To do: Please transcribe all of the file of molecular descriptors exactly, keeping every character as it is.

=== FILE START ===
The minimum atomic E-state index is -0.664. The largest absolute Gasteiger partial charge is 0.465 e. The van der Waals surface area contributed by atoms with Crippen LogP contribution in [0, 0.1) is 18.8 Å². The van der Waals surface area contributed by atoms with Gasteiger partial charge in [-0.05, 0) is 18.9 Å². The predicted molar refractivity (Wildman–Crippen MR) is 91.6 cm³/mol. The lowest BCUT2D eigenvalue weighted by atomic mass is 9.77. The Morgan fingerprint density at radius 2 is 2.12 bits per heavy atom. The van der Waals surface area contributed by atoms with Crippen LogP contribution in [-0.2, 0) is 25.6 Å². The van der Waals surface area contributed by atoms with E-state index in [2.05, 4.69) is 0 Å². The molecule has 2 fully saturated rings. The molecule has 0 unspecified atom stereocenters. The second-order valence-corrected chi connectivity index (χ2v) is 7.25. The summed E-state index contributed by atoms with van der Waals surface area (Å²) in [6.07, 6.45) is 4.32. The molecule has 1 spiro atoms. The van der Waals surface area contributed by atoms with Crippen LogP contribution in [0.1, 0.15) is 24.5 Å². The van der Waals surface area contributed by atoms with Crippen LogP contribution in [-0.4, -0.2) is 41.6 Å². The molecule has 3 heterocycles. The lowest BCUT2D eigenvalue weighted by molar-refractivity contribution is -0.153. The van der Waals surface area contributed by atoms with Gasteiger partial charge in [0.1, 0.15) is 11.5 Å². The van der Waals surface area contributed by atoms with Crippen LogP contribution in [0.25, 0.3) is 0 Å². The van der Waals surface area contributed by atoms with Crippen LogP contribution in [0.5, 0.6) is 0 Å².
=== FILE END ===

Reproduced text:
The minimum atomic E-state index is -0.664. The largest absolute Gasteiger partial charge is 0.465 e. The van der Waals surface area contributed by atoms with Crippen LogP contribution in [0, 0.1) is 18.8 Å². The van der Waals surface area contributed by atoms with Gasteiger partial charge in [-0.05, 0) is 18.9 Å². The predicted molar refractivity (Wildman–Crippen MR) is 91.6 cm³/mol. The lowest BCUT2D eigenvalue weighted by atomic mass is 9.77. The Morgan fingerprint density at radius 2 is 2.12 bits per heavy atom. The van der Waals surface area contributed by atoms with Crippen LogP contribution in [-0.2, 0) is 25.6 Å². The van der Waals surface area contributed by atoms with E-state index in [2.05, 4.69) is 0 Å². The molecule has 2 fully saturated rings. The molecule has 0 unspecified atom stereocenters. The second-order valence-corrected chi connectivity index (χ2v) is 7.25. The summed E-state index contributed by atoms with van der Waals surface area (Å²) in [6.07, 6.45) is 4.32. The molecule has 1 spiro atoms. The van der Waals surface area contributed by atoms with Crippen LogP contribution in [0.1, 0.15) is 24.5 Å². The van der Waals surface area contributed by atoms with Crippen LogP contribution in [-0.4, -0.2) is 41.6 Å². The molecule has 3 heterocycles. The lowest BCUT2D eigenvalue weighted by molar-refractivity contribution is -0.153. The van der Waals surface area contributed by atoms with Gasteiger partial charge in [0.1, 0.15) is 11.5 Å². The van der Waals surface area contributed by atoms with Crippen LogP contribution in [0.25, 0.3) is 0 Å². The van der Waals surface area contributed by atoms with Crippen LogP contribution in [0.5, 0.6) is 0 Å².